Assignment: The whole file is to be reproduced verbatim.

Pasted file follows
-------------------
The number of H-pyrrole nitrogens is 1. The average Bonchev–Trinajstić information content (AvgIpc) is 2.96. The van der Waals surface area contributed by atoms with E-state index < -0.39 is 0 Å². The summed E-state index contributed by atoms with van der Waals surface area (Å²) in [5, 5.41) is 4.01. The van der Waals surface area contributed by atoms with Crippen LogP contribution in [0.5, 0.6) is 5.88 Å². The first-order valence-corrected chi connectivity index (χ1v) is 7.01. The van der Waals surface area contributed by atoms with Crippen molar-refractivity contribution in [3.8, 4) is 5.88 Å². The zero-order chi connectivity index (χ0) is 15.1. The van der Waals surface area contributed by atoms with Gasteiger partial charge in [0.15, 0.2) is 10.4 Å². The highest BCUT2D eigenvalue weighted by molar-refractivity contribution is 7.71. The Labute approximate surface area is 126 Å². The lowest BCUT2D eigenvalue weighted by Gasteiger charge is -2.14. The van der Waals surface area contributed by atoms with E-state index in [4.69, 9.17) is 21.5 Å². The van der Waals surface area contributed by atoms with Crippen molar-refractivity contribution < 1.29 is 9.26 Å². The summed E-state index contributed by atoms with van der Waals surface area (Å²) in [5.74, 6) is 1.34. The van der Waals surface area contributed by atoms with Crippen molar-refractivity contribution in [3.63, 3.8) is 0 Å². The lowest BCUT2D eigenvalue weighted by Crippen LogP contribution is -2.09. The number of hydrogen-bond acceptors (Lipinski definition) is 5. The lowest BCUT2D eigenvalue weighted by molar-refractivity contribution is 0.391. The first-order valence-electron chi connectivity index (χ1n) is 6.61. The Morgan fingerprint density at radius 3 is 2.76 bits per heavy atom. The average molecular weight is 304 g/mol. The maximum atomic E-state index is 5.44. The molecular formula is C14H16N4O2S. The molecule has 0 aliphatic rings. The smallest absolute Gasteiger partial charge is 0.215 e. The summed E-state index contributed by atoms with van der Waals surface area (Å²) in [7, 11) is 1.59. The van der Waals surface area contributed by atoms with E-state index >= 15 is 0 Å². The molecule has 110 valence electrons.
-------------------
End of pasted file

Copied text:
The number of H-pyrrole nitrogens is 1. The average Bonchev–Trinajstić information content (AvgIpc) is 2.96. The van der Waals surface area contributed by atoms with E-state index < -0.39 is 0 Å². The summed E-state index contributed by atoms with van der Waals surface area (Å²) in [5, 5.41) is 4.01. The van der Waals surface area contributed by atoms with Crippen LogP contribution in [0.5, 0.6) is 5.88 Å². The first-order valence-corrected chi connectivity index (χ1v) is 7.01. The van der Waals surface area contributed by atoms with Crippen molar-refractivity contribution in [3.8, 4) is 5.88 Å². The zero-order chi connectivity index (χ0) is 15.1. The van der Waals surface area contributed by atoms with Gasteiger partial charge in [0.15, 0.2) is 10.4 Å². The highest BCUT2D eigenvalue weighted by molar-refractivity contribution is 7.71. The Labute approximate surface area is 126 Å². The lowest BCUT2D eigenvalue weighted by Gasteiger charge is -2.14. The van der Waals surface area contributed by atoms with E-state index in [4.69, 9.17) is 21.5 Å². The van der Waals surface area contributed by atoms with Crippen molar-refractivity contribution < 1.29 is 9.26 Å². The summed E-state index contributed by atoms with van der Waals surface area (Å²) in [5.74, 6) is 1.34. The van der Waals surface area contributed by atoms with Crippen molar-refractivity contribution in [3.63, 3.8) is 0 Å². The lowest BCUT2D eigenvalue weighted by Crippen LogP contribution is -2.09. The number of hydrogen-bond acceptors (Lipinski definition) is 5. The lowest BCUT2D eigenvalue weighted by molar-refractivity contribution is 0.391. The first-order valence-electron chi connectivity index (χ1n) is 6.61. The Morgan fingerprint density at radius 3 is 2.76 bits per heavy atom. The average molecular weight is 304 g/mol. The maximum atomic E-state index is 5.44. The molecular formula is C14H16N4O2S. The molecule has 0 aliphatic rings. The smallest absolute Gasteiger partial charge is 0.215 e. The summed E-state index contributed by atoms with van der Waals surface area (Å²) in [7, 11) is 1.59. The van der Waals surface area contributed by atoms with E-state index >= 15 is 0 Å². The molecule has 110 valence electrons.